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Basically all Quant Finance theory is build on No-Arbitrage presumption and Efficient Markets Hypothesis.

The known Grossman-Stiglitz Paradox says: if one can't make money from trading, one wouldn't trade any asset in the first place.

I did some private trading and watched markets over time, to see that markets are indeed becoming more and more efficient, so that prices already contain almost all available information on current and expected aspects, and only random unknown news changes the market. People may agree or disagree to that more or less, but overall there is convergence to strong Efficient Markets Hypothesis over last years.

How do practitioners see this development, and why are still so many trading despite the theory?

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this is just theory, don't take it as serious, theory it's just take on approximation of reality and in this case not good one, people trade to check that strategy is profitable or trade because they think it will profitable, besides that you have many other spaces on what people compete with each other in this game

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Making money is not the only reasonable objective to trading. Another common reason is to manage/reallocate risk. For example, this is exactly the objective of liability-driven-investors, such as pension funds. They're specifically trying to match durations of their liabilities. It doesn't matter if pension fund managers believe there are no inefficiencies to exploit. They're required to continue managing duration based on their fund mandate and evolving conditions of their pension obligations.

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    $\begingroup$ Indeed. I think most of the emh stuff assumes a rational convex utility function over wealth, which is most likely not the case for most people. Eric Falkenstein has been a proponent of relative wealth utility functions being more likely, which leads to a much different landscape. $\endgroup$ – experquisite Sep 6 '14 at 15:41
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The formation of asset price bubbles, such as the recent US housing market bubble, is perhaps the clearest indication that markets are not efficient. Hundreds of bubbles have been documented for all kinds of traded assets; see the tulip mania for an extreme case. Many practitioners also routinely use trading strategies such as momentum or reversion to the mean, which are incompatible with the efficient market hypothesis in any form.

Grossman and Stiglitz argued that markets cannot be informationally efficient because if they were, nobody would have any incentive to gather information and trade on it. The G&S paper was titled "On the Impossibility of Informationally Efficient Markets". There is also plenty of other academic work which challenges the EMH, for example Robert Shiller's for which he received the 2013 Nobel prize in economics.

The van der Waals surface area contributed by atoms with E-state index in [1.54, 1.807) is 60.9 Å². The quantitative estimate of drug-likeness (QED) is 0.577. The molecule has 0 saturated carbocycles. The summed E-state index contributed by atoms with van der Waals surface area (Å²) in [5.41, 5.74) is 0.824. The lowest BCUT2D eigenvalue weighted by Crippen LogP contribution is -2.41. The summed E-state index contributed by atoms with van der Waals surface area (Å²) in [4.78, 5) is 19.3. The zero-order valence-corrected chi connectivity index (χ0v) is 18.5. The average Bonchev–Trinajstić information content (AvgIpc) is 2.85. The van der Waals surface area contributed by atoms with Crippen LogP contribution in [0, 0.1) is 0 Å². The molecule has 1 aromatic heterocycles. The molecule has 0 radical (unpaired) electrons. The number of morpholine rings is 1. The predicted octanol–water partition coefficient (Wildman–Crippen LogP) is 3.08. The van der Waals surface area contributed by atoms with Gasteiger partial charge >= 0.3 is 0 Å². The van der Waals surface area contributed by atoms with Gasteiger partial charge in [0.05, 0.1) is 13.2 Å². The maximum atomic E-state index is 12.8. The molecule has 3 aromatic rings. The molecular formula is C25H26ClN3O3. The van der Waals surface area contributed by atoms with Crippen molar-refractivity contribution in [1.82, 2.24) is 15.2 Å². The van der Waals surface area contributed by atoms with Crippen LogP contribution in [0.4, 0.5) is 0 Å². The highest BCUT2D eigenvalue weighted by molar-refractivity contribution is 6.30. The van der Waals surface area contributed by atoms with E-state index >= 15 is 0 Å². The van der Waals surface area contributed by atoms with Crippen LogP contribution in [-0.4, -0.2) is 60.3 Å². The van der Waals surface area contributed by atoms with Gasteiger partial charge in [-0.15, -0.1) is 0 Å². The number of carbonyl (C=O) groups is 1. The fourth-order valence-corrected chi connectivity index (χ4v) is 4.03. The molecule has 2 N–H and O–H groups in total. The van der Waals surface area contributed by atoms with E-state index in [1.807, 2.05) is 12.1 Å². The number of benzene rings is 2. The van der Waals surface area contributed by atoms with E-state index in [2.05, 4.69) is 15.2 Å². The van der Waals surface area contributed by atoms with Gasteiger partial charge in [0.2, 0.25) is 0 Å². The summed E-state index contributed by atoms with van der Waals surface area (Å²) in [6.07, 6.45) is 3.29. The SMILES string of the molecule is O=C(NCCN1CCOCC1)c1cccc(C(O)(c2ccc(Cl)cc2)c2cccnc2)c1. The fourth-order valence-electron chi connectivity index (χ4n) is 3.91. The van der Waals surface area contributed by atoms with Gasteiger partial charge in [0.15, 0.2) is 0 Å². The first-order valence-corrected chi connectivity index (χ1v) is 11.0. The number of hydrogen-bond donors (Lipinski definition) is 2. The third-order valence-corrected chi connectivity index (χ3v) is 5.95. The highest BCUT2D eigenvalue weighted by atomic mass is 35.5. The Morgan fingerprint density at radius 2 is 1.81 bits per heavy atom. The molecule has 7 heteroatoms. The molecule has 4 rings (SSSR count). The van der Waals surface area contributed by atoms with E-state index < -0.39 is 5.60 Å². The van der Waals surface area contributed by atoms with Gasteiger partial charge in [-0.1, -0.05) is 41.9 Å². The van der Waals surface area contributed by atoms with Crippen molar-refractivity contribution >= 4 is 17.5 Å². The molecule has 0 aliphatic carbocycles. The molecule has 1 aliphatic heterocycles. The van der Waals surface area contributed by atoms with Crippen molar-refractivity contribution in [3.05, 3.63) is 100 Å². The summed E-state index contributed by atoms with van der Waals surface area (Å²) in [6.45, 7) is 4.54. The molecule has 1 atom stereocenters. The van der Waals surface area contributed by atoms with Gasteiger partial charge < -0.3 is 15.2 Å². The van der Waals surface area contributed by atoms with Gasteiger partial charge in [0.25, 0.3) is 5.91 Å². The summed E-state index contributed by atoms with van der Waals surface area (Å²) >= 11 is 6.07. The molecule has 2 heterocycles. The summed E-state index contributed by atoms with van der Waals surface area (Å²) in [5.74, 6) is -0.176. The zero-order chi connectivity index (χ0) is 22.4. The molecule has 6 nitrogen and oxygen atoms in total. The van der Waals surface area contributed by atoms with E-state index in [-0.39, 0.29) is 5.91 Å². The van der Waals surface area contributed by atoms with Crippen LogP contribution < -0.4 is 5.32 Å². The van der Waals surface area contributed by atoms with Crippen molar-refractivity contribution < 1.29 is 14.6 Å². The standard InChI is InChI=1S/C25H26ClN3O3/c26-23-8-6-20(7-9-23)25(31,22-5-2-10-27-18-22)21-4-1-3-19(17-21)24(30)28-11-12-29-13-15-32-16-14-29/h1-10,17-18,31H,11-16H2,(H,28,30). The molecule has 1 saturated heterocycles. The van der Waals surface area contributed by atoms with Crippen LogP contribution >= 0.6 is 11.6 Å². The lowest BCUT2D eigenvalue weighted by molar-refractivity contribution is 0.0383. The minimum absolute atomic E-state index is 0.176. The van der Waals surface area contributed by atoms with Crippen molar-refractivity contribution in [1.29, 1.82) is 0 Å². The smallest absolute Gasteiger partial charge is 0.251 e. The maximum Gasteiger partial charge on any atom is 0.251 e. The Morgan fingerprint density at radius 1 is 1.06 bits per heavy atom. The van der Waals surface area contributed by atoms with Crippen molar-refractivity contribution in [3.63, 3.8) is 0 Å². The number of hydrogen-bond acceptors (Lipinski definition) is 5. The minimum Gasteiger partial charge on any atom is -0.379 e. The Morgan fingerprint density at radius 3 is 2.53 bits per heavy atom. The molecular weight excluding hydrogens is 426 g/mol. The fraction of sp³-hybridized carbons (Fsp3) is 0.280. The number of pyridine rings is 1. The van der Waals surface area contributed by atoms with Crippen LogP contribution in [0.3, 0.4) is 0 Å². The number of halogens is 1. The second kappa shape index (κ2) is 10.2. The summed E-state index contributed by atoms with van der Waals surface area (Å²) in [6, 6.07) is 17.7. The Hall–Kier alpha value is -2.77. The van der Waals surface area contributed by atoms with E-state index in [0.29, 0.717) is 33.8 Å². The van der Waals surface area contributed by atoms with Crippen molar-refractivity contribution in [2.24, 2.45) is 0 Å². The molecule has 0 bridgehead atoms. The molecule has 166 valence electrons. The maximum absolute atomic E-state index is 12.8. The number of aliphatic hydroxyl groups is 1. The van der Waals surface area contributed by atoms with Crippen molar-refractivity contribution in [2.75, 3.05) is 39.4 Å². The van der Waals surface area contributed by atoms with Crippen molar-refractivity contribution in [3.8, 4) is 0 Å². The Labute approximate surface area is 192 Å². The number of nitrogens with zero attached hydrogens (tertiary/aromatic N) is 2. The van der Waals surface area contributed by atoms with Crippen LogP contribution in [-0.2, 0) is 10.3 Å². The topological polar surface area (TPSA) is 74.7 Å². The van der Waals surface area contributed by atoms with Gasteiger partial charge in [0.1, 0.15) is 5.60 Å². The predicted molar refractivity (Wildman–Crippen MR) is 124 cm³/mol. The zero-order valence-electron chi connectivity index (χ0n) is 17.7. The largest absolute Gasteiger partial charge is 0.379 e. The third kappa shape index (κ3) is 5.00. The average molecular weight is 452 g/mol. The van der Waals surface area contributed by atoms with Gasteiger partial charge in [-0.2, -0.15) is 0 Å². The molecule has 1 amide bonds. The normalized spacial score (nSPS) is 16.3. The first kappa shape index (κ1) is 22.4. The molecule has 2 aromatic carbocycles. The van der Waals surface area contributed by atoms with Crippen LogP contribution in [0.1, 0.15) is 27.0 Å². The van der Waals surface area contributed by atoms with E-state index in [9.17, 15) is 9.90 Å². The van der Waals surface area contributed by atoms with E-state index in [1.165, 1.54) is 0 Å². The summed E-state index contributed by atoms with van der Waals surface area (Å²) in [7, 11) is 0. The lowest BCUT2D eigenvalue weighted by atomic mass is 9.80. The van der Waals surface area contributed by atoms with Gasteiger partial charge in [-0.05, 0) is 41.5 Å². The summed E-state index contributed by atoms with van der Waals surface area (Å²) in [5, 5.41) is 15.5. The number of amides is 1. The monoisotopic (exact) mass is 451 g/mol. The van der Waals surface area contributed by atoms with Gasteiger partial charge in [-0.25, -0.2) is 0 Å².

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  • $\begingroup$ I understand markets being not fully efficient, but would you agree they converge to efficiency over time? $\endgroup$ – emcor Sep 8 '14 at 13:37
  • $\begingroup$ I agree that market inefficiencies may become more difficult to exploit, or disappear completely. For example, they may become 'crowded trades' because the relevant data/technology becomes more wide-spread. But that does not mean that the market as a whole becomes efficient. $\endgroup$ – Felix Sep 8 '14 at 14:21
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It's unclear what type of trading you are referring to (day trading sort of?). Also I'm not familiar with the aforementioned paradox. However, I think it's weird to say that you can't make money from trading, the semi-strong (strong) from of the EMH only states that the current share price incorporates all publicly (and non-publicly) available information. In other words; excess returns opportunities are unpredictable. Still, prices do change over time. This means that someone will always make money by trading, skill or no skill.

Also, there are other reasons for altering your portfolio, as mentioned by nsw.

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  • $\begingroup$ The question is referring to the strong EMH "all available information on current and expected aspects". The paradox is known as "Grossman-Stiglitz paradox" (Nobel Prize winners). $\endgroup$ – emcor Sep 6 '14 at 9:52
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    $\begingroup$ Well, ok. My point being that it is based on the assumption that we are completely rational, where in fact there are lots of other factors (other than financial) that influence how we make decisions. I'm sure there are lots of taders that think they have superior information, although that might not be the case. $\endgroup$ – Good Guy Mike Sep 8 '14 at 13:35

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